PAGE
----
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In this course, Macworld senior editor Christopher Breen provides a comprehensive overview of Mac OS X Lion, complete with insider tips for getting the most out of the operating system. The course shows how to configure system preferences, personalize the interface, and master gestures, as well as achieve fluency with applications such as Mail, iCal, and Preview. The course also includes tutorials on browsing the web with Safari, automating complex tasks with Automator, sharing over a network, and performing maintenance operations using the disk utility, along with timesaving techniques for using the Mac efficiently.
As they say, no Mac is an island, and because this Mac of yours is likely to be surrounded by other devices, you should know how to configure it to communicate with those other devices. This is done through the Sharing System Preference, which we look at now. System Preferences and Sharing. First thing, if you don't like the name of your computer, change it at the top of this window. So, in this case, it says 15-inch MBP for my MacBook Pro but I can also change this to Chris' Mac, hit Return, and that changes the name of my Mac as it's seen through the network.
Now, the first option is DVD or CD Sharing. If you have a MacBook Air or new Mac mini that doesn't have a media drive, how are you supposed to install software from DVDs or CDs? You do it using this option. When you turn it on, on another computer on your network, you will be able to see disks inserted into this Mac's media drive. So for example if I have the Mac Pro on this network and I turn on DVD or CD Sharing there, I can then access those disks from this computer and install software or copy information from those disks to this Mac.
Next up is Screen Sharing. We look at Screen Sharing separately in another movie, so check out that movie for that information. Also, File Sharing is in another movie as well. We will move down to Printer Sharing and this is where you can share a printer that's connected to your Mac with any other computers that happen to be on your local network. So I will flip this on and now I can choose the printers that I'd like to share from this Mac out to the network. By default, everyone has privileges to print to the selected printer.
Then there is Scanner Sharing. This is very much like Printer Sharing. Idea is that if you have a scanner connected to your Mac, you can turn this on and then other computers on your network can use that scanner as if it were connected to their computer. Web Sharing is for if you want to set up a website on your computer. That's beyond what we are going to do in this course. Just know this option is here. If you want to set up your Mac as a server for your website, this is the option to flip on. Remote Login is an option that allows people using other computers on the Internet to get into the contents of this computer using something called SSH.
This is a secure way of getting to the computer over the internet. To use it, just click the Plus button, add the users you like, and then they can access that computer. Remote Management is a little bit like Screen Sharing which we look at elsewhere in this course. This allows other people across the internet to see your Mac screen as well as control it. Again, same idea. Click the Plus button and decide who you're going to allow to do this. Remote Apple Events is a similar idea. The idea here is that people across the internet can trigger events on your Mac using Apple Events.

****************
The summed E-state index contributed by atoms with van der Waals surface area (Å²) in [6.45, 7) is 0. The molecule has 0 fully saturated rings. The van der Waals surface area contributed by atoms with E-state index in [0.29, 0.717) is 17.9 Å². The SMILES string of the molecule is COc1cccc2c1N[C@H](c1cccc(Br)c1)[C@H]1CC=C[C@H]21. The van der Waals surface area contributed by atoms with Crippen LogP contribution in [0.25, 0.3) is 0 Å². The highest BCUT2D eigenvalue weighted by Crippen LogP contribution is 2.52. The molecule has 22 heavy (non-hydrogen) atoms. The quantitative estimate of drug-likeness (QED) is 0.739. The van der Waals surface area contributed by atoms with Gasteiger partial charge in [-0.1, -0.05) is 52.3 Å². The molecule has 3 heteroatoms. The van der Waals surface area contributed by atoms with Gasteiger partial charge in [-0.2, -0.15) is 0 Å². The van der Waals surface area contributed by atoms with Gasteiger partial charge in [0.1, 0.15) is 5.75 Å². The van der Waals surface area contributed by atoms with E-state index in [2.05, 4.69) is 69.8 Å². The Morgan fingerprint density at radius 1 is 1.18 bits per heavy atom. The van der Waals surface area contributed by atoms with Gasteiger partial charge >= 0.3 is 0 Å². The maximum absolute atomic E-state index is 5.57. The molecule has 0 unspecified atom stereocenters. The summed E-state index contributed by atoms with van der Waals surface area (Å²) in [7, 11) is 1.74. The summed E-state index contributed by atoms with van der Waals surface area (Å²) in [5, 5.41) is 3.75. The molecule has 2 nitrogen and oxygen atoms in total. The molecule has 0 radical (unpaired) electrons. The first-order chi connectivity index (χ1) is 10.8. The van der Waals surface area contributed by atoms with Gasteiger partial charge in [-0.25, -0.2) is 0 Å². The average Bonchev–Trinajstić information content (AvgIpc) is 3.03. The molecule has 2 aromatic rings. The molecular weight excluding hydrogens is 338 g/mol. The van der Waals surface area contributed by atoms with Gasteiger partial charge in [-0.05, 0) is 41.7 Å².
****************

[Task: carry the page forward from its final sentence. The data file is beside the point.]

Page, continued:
Again, Plus button allow users and they can do it. Xgrid Sharing is a very advanced preference. This is the ability to gang together multiple Macs, so that they act as one supercomputer. Unless you're doing high-end video or audio work, this would be an option that you are unlikely to use. The next option, Internet Sharing, is something that you can use and here's an example of how you might use it. Suppose that you are in a hotel and you've got an Ethernet connection. You have plugged the Ethernet cable into your Mac. Well, your co-worker is staying in the next hotel room over and they don't want to pay for this expensive connection.
What they'd rather do is leech on your connection, so that they can use the internet connection as well. You want to save the boss some money, so, hey, why not? So what you are going to do is share your connection from Ethernet, then you are going to choose to share your connection over Wi-Fi. Then turn on Internet Sharing. So you really want to do that. It tells you that Internet Sharing is on. Now your computer is seen as a wireless hotspot to other computers around you. So you have one connection that you're paying for, that's your Ethernet connection, but now your Mac is a wireless router and other people can use that connection to use your ethernet connection.
It's quite possible that there are more legitimate reasons for using Internet Sharing but honestly this is what I use it for. So check it out next time you are staying in a hotel. And finally, the very last option is Bluetooth Sharing and this works a lot like File Sharing. When you turn this on, then you can share files between Bluetooth devices. With normal File Sharing you'll share files over the network. If you can't set up a network, you can rely instead on Bluetooth Sharing and this is a wireless form of sharing and you can share over a small distance, say 30 feet or so.
It's a slower way to transfer files. But if you have two computers and they both have Bluetooth turned on, this is another way to share files. That's the basics of sharing under Lion. Elsewhere in this chapter, we're going to look at File Sharing, Screen Sharing, and AirDrop.
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